Somethin' for the People has functioned most successfully as a writing/production team for other artists, but in 1997 the trio finally scored a major hit of their own with "My Live Is the Shhh!" Three years later, they were back with an album that touches most of the bases in contemporary R&B/hip-hop, combining a strong melodic sense with distinctive rhythm tracks and mixing silky vocals, courtesy of band member Jeff "Fuzzy" Young, with raps performed by a series of guest stars. Lyrically, the group also pursues the usual subjects, from bedroom pleas ("Can We Make Love") to that ever-popular rap theme, "you wouldn't look at me when I wasn't rich and famous but now that I am you want me and I'm not having any" ("Now U Wanna"). The chart single "Bitch With No Man" has the same subject as the 1965 Supremes hit "Back in My Arms Again," questioning the romantic advice given to one girl by her girlfriends who are themselves unhappy in love. In this case, it's the boyfriend, not the girl herself who doubts the friendly advice, and with the increase in vulgarity over 35 years, he calls the friend not only a bitch, but also a "psycho 'ho'." It's a term the listener may recall three tracks later when Somethin' for the People turns thoughtful on "Things Must Change," a muddled social commentary that, among other things, deplores the use of the epithet "whore." As such a contradiction suggests, the trio is less than certain about its feelings. They open the song criticizing drug dealers, for example, only to apologize quickly and add, "I got friends that hustle, too." As such, the bland clichés that make up the chorus are not reassuring, though perhaps the songwriters' statement that they are trying to figure these things out should be accepted at face value. Unlike many current hip-hop albums, which change style from track to track depending on what production team is in charge, Issues has a consistent sound and approach throughout. It isn't breaking new ground, but it is a state-of-the-art example of the form.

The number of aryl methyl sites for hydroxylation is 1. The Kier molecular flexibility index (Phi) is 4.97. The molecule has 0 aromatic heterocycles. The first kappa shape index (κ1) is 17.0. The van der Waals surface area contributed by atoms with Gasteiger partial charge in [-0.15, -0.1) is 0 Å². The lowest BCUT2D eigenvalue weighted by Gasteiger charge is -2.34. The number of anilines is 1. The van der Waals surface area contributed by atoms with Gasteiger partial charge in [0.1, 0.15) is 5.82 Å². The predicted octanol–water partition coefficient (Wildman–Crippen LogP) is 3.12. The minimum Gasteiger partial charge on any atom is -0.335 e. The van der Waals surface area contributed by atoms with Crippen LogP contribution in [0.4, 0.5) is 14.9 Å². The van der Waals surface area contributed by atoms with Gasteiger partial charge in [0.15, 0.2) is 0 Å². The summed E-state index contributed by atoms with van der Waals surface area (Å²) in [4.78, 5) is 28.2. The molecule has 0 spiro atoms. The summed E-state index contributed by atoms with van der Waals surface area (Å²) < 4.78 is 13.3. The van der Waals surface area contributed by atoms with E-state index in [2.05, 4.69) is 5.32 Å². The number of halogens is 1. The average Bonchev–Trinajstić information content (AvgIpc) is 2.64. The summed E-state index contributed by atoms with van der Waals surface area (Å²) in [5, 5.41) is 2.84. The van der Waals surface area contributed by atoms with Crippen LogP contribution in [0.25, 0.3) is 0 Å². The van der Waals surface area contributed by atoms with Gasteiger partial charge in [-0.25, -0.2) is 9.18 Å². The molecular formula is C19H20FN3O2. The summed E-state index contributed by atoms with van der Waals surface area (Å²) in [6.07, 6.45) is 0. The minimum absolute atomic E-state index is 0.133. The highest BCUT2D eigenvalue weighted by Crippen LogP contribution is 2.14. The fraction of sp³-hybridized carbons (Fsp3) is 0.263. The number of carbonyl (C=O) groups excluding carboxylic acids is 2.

Share this page
AllMusic Review by William Ruhlmann
feat: Eric Benét
feat: Eric Benét